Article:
Whurl Gurls: Meet Cory of @LuxieVintage

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I’m so excited to share a little interview with one of my favorite sellers on Whurl right now, Luxie Vintage! Aesthetically, Cory and I are extremely similar (like I thought that was me in her photo she sent me above, ha!) loving bright bold florals and 60’s collar details. But one thing I really adore about Cory’s shop is how she sells things from all decades for all types of people. She’s not just catering to her own tastes; you can tell she genuinely wants to find the perfect treasure for everyone out there! Check out some of her items on the Whurl app under “luxievintage” after you read through her interview below!

Where are you from? Born and raised in Phoenix, Arizona.

What inspires you? All of the powerful women in my life! They are lawyers, teachers, dancers, musicians, non-profit workers, fellow vintage sellers, welders, scientists, writers, fashionistas, store owners, photographers and on and on. I feel lucky as hell to be surrounded by such greatness. Sometimes I get to collaborate with them or just tag along while they’re working. Watching those babes in their element inspires me and motivates me to keep doing what I’m doing.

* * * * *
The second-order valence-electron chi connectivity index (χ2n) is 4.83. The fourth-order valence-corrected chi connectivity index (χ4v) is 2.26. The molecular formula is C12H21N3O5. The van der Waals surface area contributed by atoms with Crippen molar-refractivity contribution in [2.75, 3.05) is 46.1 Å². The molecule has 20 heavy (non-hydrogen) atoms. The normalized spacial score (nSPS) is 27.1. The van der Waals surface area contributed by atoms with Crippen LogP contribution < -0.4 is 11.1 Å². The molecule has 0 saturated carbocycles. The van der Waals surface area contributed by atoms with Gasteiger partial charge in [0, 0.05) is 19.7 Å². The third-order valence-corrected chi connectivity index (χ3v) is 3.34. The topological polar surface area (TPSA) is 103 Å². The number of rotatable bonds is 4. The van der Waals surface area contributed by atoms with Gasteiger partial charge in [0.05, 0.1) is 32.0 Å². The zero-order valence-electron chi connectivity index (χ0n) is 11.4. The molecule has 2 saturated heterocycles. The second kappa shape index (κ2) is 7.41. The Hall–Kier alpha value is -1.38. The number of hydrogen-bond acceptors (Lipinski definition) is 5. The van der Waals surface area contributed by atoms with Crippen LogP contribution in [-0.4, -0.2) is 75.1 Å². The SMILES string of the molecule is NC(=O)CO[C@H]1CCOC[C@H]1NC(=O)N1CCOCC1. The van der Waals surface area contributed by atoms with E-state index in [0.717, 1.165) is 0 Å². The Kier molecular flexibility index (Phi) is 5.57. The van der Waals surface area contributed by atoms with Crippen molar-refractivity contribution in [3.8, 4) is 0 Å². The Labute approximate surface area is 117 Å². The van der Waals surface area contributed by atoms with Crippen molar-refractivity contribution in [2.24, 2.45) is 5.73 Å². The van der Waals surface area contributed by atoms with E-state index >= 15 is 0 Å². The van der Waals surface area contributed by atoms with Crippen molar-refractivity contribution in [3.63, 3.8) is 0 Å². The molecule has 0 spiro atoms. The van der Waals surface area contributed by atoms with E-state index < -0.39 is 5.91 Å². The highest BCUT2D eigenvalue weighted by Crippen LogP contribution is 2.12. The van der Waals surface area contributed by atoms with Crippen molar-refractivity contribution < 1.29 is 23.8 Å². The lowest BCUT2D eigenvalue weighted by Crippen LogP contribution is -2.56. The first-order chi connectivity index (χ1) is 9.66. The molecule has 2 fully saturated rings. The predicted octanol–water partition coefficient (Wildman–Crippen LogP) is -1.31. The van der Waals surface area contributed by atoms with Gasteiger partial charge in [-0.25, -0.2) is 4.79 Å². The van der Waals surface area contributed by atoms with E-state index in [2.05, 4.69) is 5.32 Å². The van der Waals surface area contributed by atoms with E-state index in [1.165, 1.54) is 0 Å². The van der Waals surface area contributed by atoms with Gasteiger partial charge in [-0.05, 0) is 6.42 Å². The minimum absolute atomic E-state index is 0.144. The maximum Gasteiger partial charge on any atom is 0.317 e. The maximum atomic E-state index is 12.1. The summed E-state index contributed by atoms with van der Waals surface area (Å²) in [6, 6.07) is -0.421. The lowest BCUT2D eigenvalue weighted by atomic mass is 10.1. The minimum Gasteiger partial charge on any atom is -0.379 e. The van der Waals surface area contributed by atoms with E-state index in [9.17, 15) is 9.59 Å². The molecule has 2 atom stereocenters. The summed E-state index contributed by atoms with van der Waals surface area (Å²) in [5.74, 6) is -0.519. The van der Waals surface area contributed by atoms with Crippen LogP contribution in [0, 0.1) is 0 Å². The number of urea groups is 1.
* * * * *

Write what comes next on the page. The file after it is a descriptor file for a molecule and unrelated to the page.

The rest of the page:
What’s your favorite decade? 1940s. The 60s are a close second place.

What’s your favorite place to vintage shop? Online! I rarely have time to do any personal shopping IRL 😦

What’s the best thing you ever thrifted? A super rare 1970s Los Angeles tattoo parlor shirt. It’s a bittersweet story but one of the most memorable, therefore I consider it one of the best things I ever thrifted. It was in 2012 when I had a brick & mortar vintage shop in Tempe, Arizona. I found the shirt at a thrift store for five dollars. I thought it was a 70s bowling league shirt, tagged it as so and sold it at my shop for $35. The person who bought the shirt off of me immediately told me they were almost positive that it was actually an extremely collectible shirt. That person was correct and ended up selling it on eBay for $1,200.00. At the time, it hurt to watch the auction creep up, but looking back, it taught me and important lesson: if you made a profit, be happy for the sale regardless of what the next person sells it for. That’s just the way of this sort of business. After selling vintage for twelve years, it’s something that I still have to remind myself. Ultimately, I made the profit I wanted off of the shirt. I should be happy for that, not resentful because the next person sold it for more. Ok, that sale still burns a little πŸ™‚

Name one fun fact about yourself: I’m absolutely terrified of E.T. Not so fun of a fact for me, but it seems to be a super fun fact for everyone who knows me.

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